Date of publication: 2017-09-05 11:01
I prefer the softer 8775 -en 8776 ending for two reasons. The first is that it 8767 s softer, the second is that it harkens back to the old Germanic endings that English started with. In this day and age, with so many people trying to Latinize the sound of English by lengthening and lowering vowel sounds, I 8767 m a staunch promoter of The Great Vowel Shift and more German-sounding endings.
For the industry it is an accounting term. On industry spreadsheets and thus balance sheets the reserves (as opposed to the mineral property real estate they are under) cannot under accounting/auditing rules be treated as an asset until they are quantified and (verb) 8775 proved 8776 (via a highly technical set of rules). When such happens they are moved (via a debit to one account and a credit to another) from 8775 unproved 8776 to 8775 proved 8776 . So, it is a carryover from the accounting language, not a sinister plot.
Historically, proved is the older form, while proven arose as a Scottish variant – see etymology. Used in legal writing from the mid-67th century, it entered literary usage more slowly, only becoming significant in the 69th century, with the poet Alfred, Lord Tennyson among the earliest frequent users (presumably for reasons of meter).  In the 69th century, proven was widely discouraged, and remained significantly less common through the mid-75th century ( proved being used approximately four times as often) by the late 75th century it came to be used about equally often in US English. 
I have no quarrel with what Grammarist says here, and notice that I instinctively follow the proven for adjective / proved for verb past / proven for verb perfect pattern that seems to be peculiarly American. But I note that since so many past tense verbs can be effortlessly drafted into service as adjectives (wrecked car / surprised face / fried rice), you can get through life very idiomatically by just using proved for everything (I proved he was wrong / proved oil reserves / we have proved those oil reserves, all sound at least okay). There are probably people who have never used proven and don 8767 t miss it.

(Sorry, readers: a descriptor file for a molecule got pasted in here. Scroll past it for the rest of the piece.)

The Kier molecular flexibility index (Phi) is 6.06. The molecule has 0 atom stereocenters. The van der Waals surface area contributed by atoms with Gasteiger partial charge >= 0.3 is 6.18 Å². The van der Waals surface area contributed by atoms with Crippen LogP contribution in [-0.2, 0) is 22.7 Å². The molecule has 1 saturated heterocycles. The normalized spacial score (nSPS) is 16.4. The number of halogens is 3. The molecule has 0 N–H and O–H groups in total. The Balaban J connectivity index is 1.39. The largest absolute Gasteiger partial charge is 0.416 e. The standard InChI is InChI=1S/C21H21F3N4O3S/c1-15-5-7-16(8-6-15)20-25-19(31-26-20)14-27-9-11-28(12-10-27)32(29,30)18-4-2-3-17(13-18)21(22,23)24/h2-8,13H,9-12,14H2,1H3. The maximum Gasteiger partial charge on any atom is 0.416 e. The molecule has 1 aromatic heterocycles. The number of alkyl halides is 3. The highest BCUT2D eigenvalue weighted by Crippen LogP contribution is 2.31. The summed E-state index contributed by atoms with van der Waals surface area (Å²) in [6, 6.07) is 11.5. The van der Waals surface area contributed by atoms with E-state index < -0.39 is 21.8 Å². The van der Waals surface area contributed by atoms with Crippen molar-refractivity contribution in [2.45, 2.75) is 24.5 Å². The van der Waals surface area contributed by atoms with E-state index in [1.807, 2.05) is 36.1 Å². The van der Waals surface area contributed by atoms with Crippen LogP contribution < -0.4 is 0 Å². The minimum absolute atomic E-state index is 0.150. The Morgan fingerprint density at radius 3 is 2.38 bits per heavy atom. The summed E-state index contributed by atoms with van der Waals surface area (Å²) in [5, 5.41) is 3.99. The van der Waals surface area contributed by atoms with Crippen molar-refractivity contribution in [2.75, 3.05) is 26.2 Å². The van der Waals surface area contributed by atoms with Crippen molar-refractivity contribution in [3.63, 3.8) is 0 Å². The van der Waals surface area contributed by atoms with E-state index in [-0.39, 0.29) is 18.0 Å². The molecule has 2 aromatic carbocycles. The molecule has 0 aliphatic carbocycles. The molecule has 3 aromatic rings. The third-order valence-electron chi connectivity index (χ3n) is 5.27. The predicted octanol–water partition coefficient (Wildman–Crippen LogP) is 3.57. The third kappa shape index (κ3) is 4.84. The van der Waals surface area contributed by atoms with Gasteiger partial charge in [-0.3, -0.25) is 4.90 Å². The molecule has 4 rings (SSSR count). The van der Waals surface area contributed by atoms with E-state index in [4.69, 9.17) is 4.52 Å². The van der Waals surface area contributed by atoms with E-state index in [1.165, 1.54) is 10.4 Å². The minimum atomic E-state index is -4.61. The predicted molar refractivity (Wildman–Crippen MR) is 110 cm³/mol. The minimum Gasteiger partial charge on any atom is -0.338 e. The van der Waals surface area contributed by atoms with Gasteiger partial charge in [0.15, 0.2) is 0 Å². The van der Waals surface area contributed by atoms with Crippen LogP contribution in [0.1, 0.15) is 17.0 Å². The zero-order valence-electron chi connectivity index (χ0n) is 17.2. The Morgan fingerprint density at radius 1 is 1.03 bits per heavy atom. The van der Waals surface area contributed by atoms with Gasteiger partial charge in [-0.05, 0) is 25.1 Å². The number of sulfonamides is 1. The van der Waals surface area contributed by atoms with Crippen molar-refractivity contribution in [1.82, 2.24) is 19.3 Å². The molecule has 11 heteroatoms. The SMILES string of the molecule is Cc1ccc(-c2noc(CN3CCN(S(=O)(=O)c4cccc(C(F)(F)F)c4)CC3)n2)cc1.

Wow! Didn 8767 t realize the difference in British was like that. I know there are plenty of differences, but got and gotten, hadn 8767 t gotten that far )
Terribly sorry, couldn 8767 t resist :D
Intuitively it seems to me that 8775 A study has proven that bananas are often yellow. 8776 would be more correct, but I guess my intuition is wrong?
still there is a controversy to use stroven as perfect in spite adjective. there should be a universal law to avoid all these which is universally acceptable.
I 8767 m with Daniel below. 8775 Proven 8776 is what I was taught as a in the Sixties and Seventies in the Midwest. I 8767 ve noticed that there 8767 s a recent English snobbery movement in which 8775 proven 8776 is looked down upon for any use. I have no patience for snobs. I myself am something of an English-nazi, but I 8767 m never a snob.
When you use a practical method to try to find out how good or bad someone or something is, don't say that you 'prove' them. Say that you test them.